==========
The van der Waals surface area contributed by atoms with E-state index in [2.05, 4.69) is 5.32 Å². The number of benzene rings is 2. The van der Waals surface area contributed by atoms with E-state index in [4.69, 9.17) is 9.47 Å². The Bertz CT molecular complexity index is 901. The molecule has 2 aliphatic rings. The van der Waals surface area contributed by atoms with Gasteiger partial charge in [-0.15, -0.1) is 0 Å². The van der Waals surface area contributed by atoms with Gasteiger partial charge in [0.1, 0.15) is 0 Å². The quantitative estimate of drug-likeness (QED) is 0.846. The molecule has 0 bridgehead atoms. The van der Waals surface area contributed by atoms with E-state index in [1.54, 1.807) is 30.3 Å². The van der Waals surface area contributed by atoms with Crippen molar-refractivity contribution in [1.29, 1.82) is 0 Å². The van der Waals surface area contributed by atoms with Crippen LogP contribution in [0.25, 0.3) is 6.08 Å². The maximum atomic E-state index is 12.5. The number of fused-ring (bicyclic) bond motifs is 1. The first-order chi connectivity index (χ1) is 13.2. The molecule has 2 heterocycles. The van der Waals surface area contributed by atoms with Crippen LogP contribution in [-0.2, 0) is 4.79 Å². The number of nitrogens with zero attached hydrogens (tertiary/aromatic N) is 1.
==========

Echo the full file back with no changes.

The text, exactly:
The van der Waals surface area contributed by atoms with E-state index in [2.05, 4.69) is 5.32 Å². The number of benzene rings is 2. The van der Waals surface area contributed by atoms with E-state index in [4.69, 9.17) is 9.47 Å². The Bertz CT molecular complexity index is 901. The molecule has 2 aliphatic rings. The van der Waals surface area contributed by atoms with Gasteiger partial charge in [-0.15, -0.1) is 0 Å². The van der Waals surface area contributed by atoms with Gasteiger partial charge in [0.1, 0.15) is 0 Å². The quantitative estimate of drug-likeness (QED) is 0.846. The molecule has 0 bridgehead atoms. The van der Waals surface area contributed by atoms with E-state index in [1.54, 1.807) is 30.3 Å². The van der Waals surface area contributed by atoms with Crippen molar-refractivity contribution in [1.29, 1.82) is 0 Å². The van der Waals surface area contributed by atoms with Crippen LogP contribution in [0.25, 0.3) is 6.08 Å². The maximum atomic E-state index is 12.5. The number of fused-ring (bicyclic) bond motifs is 1. The first-order chi connectivity index (χ1) is 13.2. The molecule has 2 heterocycles. The van der Waals surface area contributed by atoms with Crippen LogP contribution in [-0.2, 0) is 4.79 Å². The number of nitrogens with zero attached hydrogens (tertiary/aromatic N) is 1.